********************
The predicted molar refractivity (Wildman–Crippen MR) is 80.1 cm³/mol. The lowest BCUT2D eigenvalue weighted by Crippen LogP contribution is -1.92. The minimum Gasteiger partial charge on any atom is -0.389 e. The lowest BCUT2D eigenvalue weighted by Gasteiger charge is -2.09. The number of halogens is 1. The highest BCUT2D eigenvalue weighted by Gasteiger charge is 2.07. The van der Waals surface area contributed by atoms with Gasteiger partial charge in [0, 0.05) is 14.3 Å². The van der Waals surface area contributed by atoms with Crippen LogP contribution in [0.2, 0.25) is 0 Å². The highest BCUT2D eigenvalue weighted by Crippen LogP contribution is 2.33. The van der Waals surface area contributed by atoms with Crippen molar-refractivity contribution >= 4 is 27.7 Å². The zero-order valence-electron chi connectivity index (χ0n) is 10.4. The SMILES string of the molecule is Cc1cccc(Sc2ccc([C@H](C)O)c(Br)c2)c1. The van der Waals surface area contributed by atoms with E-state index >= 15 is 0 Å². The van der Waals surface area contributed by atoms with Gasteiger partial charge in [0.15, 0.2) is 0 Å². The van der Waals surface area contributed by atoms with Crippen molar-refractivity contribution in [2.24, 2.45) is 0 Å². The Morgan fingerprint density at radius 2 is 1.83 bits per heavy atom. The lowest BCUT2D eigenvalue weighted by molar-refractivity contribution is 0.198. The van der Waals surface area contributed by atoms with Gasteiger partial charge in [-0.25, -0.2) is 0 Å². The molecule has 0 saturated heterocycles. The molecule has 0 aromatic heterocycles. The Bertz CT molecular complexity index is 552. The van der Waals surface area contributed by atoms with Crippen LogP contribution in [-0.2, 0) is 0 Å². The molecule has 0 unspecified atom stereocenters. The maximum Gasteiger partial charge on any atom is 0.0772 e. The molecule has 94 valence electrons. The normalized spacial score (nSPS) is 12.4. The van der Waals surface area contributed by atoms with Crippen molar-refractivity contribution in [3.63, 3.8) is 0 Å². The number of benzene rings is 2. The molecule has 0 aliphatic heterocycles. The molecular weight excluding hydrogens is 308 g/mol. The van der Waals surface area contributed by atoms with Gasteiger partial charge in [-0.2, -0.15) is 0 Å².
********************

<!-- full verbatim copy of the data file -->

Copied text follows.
The predicted molar refractivity (Wildman–Crippen MR) is 80.1 cm³/mol. The lowest BCUT2D eigenvalue weighted by Crippen LogP contribution is -1.92. The minimum Gasteiger partial charge on any atom is -0.389 e. The lowest BCUT2D eigenvalue weighted by Gasteiger charge is -2.09. The number of halogens is 1. The highest BCUT2D eigenvalue weighted by Gasteiger charge is 2.07. The van der Waals surface area contributed by atoms with Gasteiger partial charge in [0, 0.05) is 14.3 Å². The van der Waals surface area contributed by atoms with Crippen LogP contribution in [0.2, 0.25) is 0 Å². The highest BCUT2D eigenvalue weighted by Crippen LogP contribution is 2.33. The van der Waals surface area contributed by atoms with Crippen molar-refractivity contribution >= 4 is 27.7 Å². The zero-order valence-electron chi connectivity index (χ0n) is 10.4. The SMILES string of the molecule is Cc1cccc(Sc2ccc([C@H](C)O)c(Br)c2)c1. The van der Waals surface area contributed by atoms with E-state index >= 15 is 0 Å². The van der Waals surface area contributed by atoms with Gasteiger partial charge in [0.15, 0.2) is 0 Å². The van der Waals surface area contributed by atoms with Crippen molar-refractivity contribution in [2.24, 2.45) is 0 Å². The Morgan fingerprint density at radius 2 is 1.83 bits per heavy atom. The lowest BCUT2D eigenvalue weighted by molar-refractivity contribution is 0.198. The van der Waals surface area contributed by atoms with Gasteiger partial charge in [-0.25, -0.2) is 0 Å². The molecule has 0 saturated heterocycles. The molecule has 0 aromatic heterocycles. The Bertz CT molecular complexity index is 552. The van der Waals surface area contributed by atoms with Crippen LogP contribution in [-0.2, 0) is 0 Å². The molecule has 0 unspecified atom stereocenters. The maximum Gasteiger partial charge on any atom is 0.0772 e. The molecule has 94 valence electrons. The normalized spacial score (nSPS) is 12.4. The van der Waals surface area contributed by atoms with Crippen molar-refractivity contribution in [3.63, 3.8) is 0 Å². The number of benzene rings is 2. The molecule has 0 aliphatic heterocycles. The molecular weight excluding hydrogens is 308 g/mol. The van der Waals surface area contributed by atoms with Gasteiger partial charge in [-0.2, -0.15) is 0 Å².